In the Bible, God’s mercy means His pity, compassion, and kindness toward people. His mercy shows up in the believer’s life at salvation, and then God continues to show mercy in forgiveness. Mercy triumphs over judgment but refusing God’s mercy is disastrous.
Mercy: Meaning and Definition
Theologians have defined “mercy” in clear terms. In The Works of Jonathan Edwards, Edwards said it most graphically:
“God is pleased to show mercy to His enemies, according to His own sovereign pleasure. Though He is infinitely above all, and stands in no need of creatures; yet He is graciously pleased to take a merciful notice of poor worms in the dust.”
In a lighter vein, Millard Erickson wrote in Christian Theology,
“God’s mercy is His tenderhearted, loving compassion for His people. It is His tenderness of heart toward the needy. If grace contemplates humans as sinful, guilty and condemned, mercy sees them as miserable and needy.”
Scripturally, at the root of the word “mercy,” we find several Old Testament Hebrew words.
Mercy in Hebrew
- Racham means “to love or have compassion,” to have a disposition of mercy. (Psalm 116:5)
- Kapporeth means “ransom” and it’s associated with the “mercy seat” in Scripture. (Exodus 25:22)
- Chesed means “goodness,” “kindness,” or “mercifulness.” (Psalm 18:25)
Mercy in Greek
- In the New Testament Greek, the words are Eleemon, meaning “to have pity on,” to “show compassion,” or to “be merciful;” (Matthew 5:7)
- Oiktirmos also suggests compassion or pity. It’s the idea of divine forbearance in showing compassion and passing over sins. (Romans 12:1)
Meaning of God’s Mercy
1. It’s God’s patience in action.
Author and blogger Tim Challies described mercy as “God acting patient. It is God extending patience to those who deserve to be punished,” Challies said. “Mercy is not something God owes to us—by definition mercy cannot be owed—but is something God extends in kindness and grace to those who do not deserve it.”
God is patient in mercy because he is holding off the judgment of justice to a later time. It is not injustice, but rather “choosing not to bring justice immediately.” When we see the holiness of God and the horror of sin, Challies said, “it is mercy that is shocking.”
2. It’s beyond our understanding.
Not only do we have a patient God, His mercy is outrageous. William Farley wrote in Outrageous Mercy: Rediscovering the Radical Nature of the Cross—quoted by Challies—“The cross displays God’s mercy and grace and justice, and does so with startling clarity.” Farley said, “If you have never been deeply scandalized and offended by the cross, you may have never really heard its message.”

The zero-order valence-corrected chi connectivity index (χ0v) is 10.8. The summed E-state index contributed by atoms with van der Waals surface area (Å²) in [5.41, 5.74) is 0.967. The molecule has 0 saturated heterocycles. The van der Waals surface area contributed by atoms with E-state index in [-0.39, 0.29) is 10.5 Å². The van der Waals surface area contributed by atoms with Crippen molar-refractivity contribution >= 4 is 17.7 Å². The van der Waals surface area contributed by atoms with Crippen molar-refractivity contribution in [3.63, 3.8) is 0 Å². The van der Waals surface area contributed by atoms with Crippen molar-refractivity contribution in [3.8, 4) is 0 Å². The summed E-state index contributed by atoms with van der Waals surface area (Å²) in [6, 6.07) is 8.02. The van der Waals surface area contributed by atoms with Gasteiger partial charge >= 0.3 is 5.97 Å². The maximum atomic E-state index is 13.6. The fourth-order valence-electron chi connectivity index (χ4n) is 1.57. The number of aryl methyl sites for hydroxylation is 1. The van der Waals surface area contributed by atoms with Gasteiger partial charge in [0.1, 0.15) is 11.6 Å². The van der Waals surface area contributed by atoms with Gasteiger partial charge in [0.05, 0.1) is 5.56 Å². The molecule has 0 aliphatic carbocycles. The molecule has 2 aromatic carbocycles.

Its message? Mercy beyond our understanding. Because God’s wrath and mercy met at the cross, we can be transformed and made fit for eternity.
Examples of Mercy in the Bible
We first learn of God’s mercy in the story of Adam and Eve, when God covered their shame with the skins of a sacrificed animal (Genesis 3:21).
Israel’s Mercy Seat
Then we learn of the mercy seat where God would meet with the priests on Israel’s behalf in Exodus 25:19-22. The Greek word for mercy seat, translated from the Old Testament, is hilasterion—usually translated “propitiation.” We see this word in Romans 3:25. Christ became the once-and-for-all acceptable and wrath-satisfying sacrifice on our behalf.
In “What Is the Mercy Seat?”, Stephen Nichols wrote, God desires to meet with His people, and the blood of the spotless lamb is the only means by which that meeting is possible. The mercy seat of the Old Testament, and the blood sprinkled upon it by the high priest, prefigured Christ to come.” The mercy seat was as real as the cross to come. Christ is now our mercy seat.
God’s mercy never runs out. “There is no ‘empty’ on the mercy tank in heaven,” wroteDr. David Jeremiah in The Jeremiah Study Bible. “God just waits for His people to demonstrate that we really mean business. When we come to Him in true repentance, His mercy will just overflow us like the waves of the sea, because He is rich in mercy.” (See Ephesians 2:4-5)
Why is Mercy Important?
Mercy triumphs over judgment, but refusing mercy is disastrous, inviting judgement. God’s judgement for sin is never unjust. “His judgment is always the result of mercy that was offered and refused,” wroteNancy DeMoss Wolgemuth, “mercy that was offered and spurned.” The Lord is patient and never wants us to perish. He wants us to repent, but those who refuse mercy will receive judgment (2 Peter 3:9; Proverbs 29:1).
Scriptures on Mercy
God’s mercy shows up in our lives at salvation (Titus 3:5), and He continually shows mercy in forgiveness (1 John 1:9). He extended mercy in protecting Israel—sending prophets to warn them of sin and draw them back to Himself. He still convicts us through the Holy Spirit. His grace and mercy preserves His people.
God shows mercy in His understanding too. Our Great High Priest understands us and calls us to the throne of grace where we can find mercy (Hebrews 4:16). There is also mercy in God’s commission—He wants us to make His mercy look great among the nations (Romans 15:9-13). God even shows loving mercy in His disciplining of us (Hebrews 12:6; Proverbs 3:12).
Wonder of wonders is that God would choose to transform us by His mercies so we can be holy and acceptable to Him (Romans 12:1), worshipping Him in the splendor of holiness (Psalm 96:9). He has truly wrapped His children in mercy from salvation and throughout eternity.
Dawn Wilson and her husband Bob live in Southern California. They have two married sons and three granddaughters. Dawn assists author and radio host Nancy DeMoss Wolgemuth with research and works with various departments at Revive Our Hearts. She is the founder and director of Heart Choices Today, publishes Upgrade with Dawn, and writes for Christianity.com and Crosswalk.com. Dawn also travels with her husband in ministry with Pacesetter Global Outreach.
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